Beltane is the time when the earth is greening once again -- as new life returns, flowers are abundant everywhere. Add a collection of early spring flowers to your altar -- daffodils, hyacinths, forsythia, daisies, tulips -- or consider making a floral crown to wear yourself. You may even want to pot some flowers or herbs as part of your Sabbat ritual.

In some cultures, Beltane is sacred to the Fae. If you follow a tradition that honors the Faerie realm, leave offerings on your altar for your household helpers.

Fire Festival
Because Beltane is one of the four fire festivals in modern Pagan traditions, find a way to incorporate fire into your altar setup. Although one popular custom is to hold a bonfire outside, that may not be practical for everyone, so instead it can be in the form of candles (the more the better), or a table-top brazier of some sort. A small cast-iron cauldron placed on a heat-resistant tile makes a great place to build an indoor fire.

Other Symbols of Beltane

• May baskets
• Chalices
• Honey, oats, milk
• Antlers or horns
• Fruit such as cherries, mangoes, pomegranates, peaches
• Swords, lances, arrows

Legends and Lore of Beltane

In many cultures, there are different legends and lore surrounding Beltane. Here are a few of the stories about this magical spring celebration.

Like Samhain, the holiday of Beltane is a time when the veil between the worlds is thin. Some traditions believe that this is a good time to contact the spirits, or to interact with the Fae. Be careful, though -- if you visit the Faerie Realm, don't eat the food, our you'll be trapped there, much like Thomas the Rhymer was!
Some Irish dairy farmers hang a garland of green boughs over their door at Beltane. This will bring them great milk production from their cows during the coming summer. Also, driving your cattle between two Beltane bonfires helps protect your livestock from disease.
The pious Puritans were outraged by the debauchery of Beltane celebrations. In fact, they made Maypoles illegal the mid 1600's, and tried to put a halt to the "greenwood marriages" that frequently took place on May Eve. One pastor wrote that if "tenne maiden went to set (celebrate) May, nine of them came home gotten with childe."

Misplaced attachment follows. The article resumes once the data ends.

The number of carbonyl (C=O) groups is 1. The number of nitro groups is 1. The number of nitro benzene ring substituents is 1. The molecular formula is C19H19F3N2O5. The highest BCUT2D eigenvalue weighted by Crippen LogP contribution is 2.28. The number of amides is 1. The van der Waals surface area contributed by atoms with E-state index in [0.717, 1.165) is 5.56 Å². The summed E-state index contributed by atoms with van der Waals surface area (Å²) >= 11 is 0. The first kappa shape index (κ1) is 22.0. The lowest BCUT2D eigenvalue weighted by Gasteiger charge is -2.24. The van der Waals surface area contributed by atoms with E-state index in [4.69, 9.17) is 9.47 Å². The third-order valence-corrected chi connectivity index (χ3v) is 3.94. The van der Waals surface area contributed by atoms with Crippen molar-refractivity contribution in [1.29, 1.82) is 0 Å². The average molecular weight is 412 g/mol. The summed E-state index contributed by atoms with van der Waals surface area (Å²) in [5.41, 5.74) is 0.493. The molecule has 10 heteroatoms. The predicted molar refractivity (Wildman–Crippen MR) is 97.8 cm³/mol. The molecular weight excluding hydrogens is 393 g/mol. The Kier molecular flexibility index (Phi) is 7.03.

According to a legend in parts of Wales and England, women who are trying to conceive should go out on May Eve -- the last night of April -- and find a "birthing stone", which is a large rock formation with a hole in the center. Walk through the hole, and you will conceive a child that night. If there is nothing like this near you, find a small stone with a hole in the center, and drive a branch of oak or other wood through the hole -- place this charm under your bed to make you fertile.
If you go out at sunrise on Beltane, take a bowl or jar to gather morning dew. Use the dew to wash your face, and you're guaranteed a perfect complexion. You can also use the dew in ritual as consecrated water, particularly in rituals related to the moon or the Goddess Diana or Her counterpart, Artemis.
In the Irish Book of Invasions, it was on Beltane that Patholan, the first settler, arrived on Ireland's shores. May Day was also the date of the defeat of the Tuatha de Danaan by Amergin and the Milesians.
Babies conceived at Beltane are considered a gift from the Gods. They were sometimes referred to as "merry-begots", because the mothers were impregnated during Beltane's merrymaking.
In Cornwall, it's traditional to decorate your door on May Day with boughs of hawthorn and sycamore.
Eating a special oatcake called a bannock or a Beltane cake ensured Scottish farmers abundance of their crops for the year. The cakes were baked the night before, and roasted in embers on a stone.

Deities of Beltane

Beltane is a time of great fertility -- for the earth itself, for animals, and of course for people as well. This season has been celebrated by cultures going back thousands of years, in a variety of ways, but nearly all shared the fertility aspect. Typically, this is a Sabbat to celebrate Gods of the hunt or of the forest, and Goddesses of passion and motherhood, as well as agricultural Deities. Here are a list of Gods and Goddesses that can be honored as part of your tradition's Beltane rituals.

Artemis (Greek): The moon Goddess Artemis was associated with the hunt, and was seen as a Goddess of forests and hillsides. This pastoral connection made Her a part of spring celebrations in later periods.
Asasa Ya (Ashanti): This earth mother Goddess prepares to bring forth new life in the spring, and the Ashanti people honor Her at the festival of Durbar, alongside Nyame, the sky God who brings rain to the fields.
Bacchus (Roman): Considered the equivalent of Greek God Dionysus, Bacchus was the party God -- grapes, wine, and general debauchery were His domain. In March each year, Roman women could attend secret ceremonies called the Bacchanalia, and He is associated with sexual free-for-alls and fertility.